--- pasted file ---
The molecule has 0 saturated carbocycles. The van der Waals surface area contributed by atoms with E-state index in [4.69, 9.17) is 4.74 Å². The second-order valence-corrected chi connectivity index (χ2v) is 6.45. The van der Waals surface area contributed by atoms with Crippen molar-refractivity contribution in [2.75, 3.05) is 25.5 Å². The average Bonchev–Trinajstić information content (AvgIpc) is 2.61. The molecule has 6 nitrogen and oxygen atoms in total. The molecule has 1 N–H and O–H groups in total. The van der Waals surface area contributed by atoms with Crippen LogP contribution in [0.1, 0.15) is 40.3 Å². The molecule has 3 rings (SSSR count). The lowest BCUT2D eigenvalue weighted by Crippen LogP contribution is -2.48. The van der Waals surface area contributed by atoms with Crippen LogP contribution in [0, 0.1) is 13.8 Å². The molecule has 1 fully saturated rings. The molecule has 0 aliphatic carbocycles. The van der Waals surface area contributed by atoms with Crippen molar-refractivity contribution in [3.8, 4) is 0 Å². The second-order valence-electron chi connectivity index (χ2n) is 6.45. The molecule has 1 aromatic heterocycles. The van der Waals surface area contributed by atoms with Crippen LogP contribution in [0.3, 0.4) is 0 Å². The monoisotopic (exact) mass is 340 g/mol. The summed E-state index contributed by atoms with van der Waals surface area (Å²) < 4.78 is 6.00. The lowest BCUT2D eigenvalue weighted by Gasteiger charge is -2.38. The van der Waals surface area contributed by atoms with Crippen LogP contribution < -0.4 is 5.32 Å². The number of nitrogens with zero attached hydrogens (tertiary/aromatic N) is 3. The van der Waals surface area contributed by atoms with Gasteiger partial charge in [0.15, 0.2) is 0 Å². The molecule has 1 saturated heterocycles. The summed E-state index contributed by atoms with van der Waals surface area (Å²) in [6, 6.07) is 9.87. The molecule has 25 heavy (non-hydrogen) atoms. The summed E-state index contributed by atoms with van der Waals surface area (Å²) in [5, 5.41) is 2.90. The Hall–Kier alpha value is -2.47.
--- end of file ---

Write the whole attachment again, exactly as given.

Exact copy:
The molecule has 0 saturated carbocycles. The van der Waals surface area contributed by atoms with E-state index in [4.69, 9.17) is 4.74 Å². The second-order valence-corrected chi connectivity index (χ2v) is 6.45. The van der Waals surface area contributed by atoms with Crippen molar-refractivity contribution in [2.75, 3.05) is 25.5 Å². The average Bonchev–Trinajstić information content (AvgIpc) is 2.61. The molecule has 6 nitrogen and oxygen atoms in total. The molecule has 1 N–H and O–H groups in total. The van der Waals surface area contributed by atoms with Crippen LogP contribution in [0.1, 0.15) is 40.3 Å². The molecule has 3 rings (SSSR count). The lowest BCUT2D eigenvalue weighted by Crippen LogP contribution is -2.48. The van der Waals surface area contributed by atoms with Crippen LogP contribution in [0, 0.1) is 13.8 Å². The molecule has 1 fully saturated rings. The molecule has 0 aliphatic carbocycles. The van der Waals surface area contributed by atoms with Crippen molar-refractivity contribution in [3.8, 4) is 0 Å². The second-order valence-electron chi connectivity index (χ2n) is 6.45. The molecule has 1 aromatic heterocycles. The van der Waals surface area contributed by atoms with Crippen LogP contribution in [0.3, 0.4) is 0 Å². The monoisotopic (exact) mass is 340 g/mol. The summed E-state index contributed by atoms with van der Waals surface area (Å²) < 4.78 is 6.00. The lowest BCUT2D eigenvalue weighted by Gasteiger charge is -2.38. The van der Waals surface area contributed by atoms with Crippen LogP contribution < -0.4 is 5.32 Å². The number of nitrogens with zero attached hydrogens (tertiary/aromatic N) is 3. The van der Waals surface area contributed by atoms with Gasteiger partial charge in [0.15, 0.2) is 0 Å². The molecule has 1 saturated heterocycles. The summed E-state index contributed by atoms with van der Waals surface area (Å²) in [6, 6.07) is 9.87. The molecule has 25 heavy (non-hydrogen) atoms. The summed E-state index contributed by atoms with van der Waals surface area (Å²) in [5, 5.41) is 2.90. The Hall–Kier alpha value is -2.47.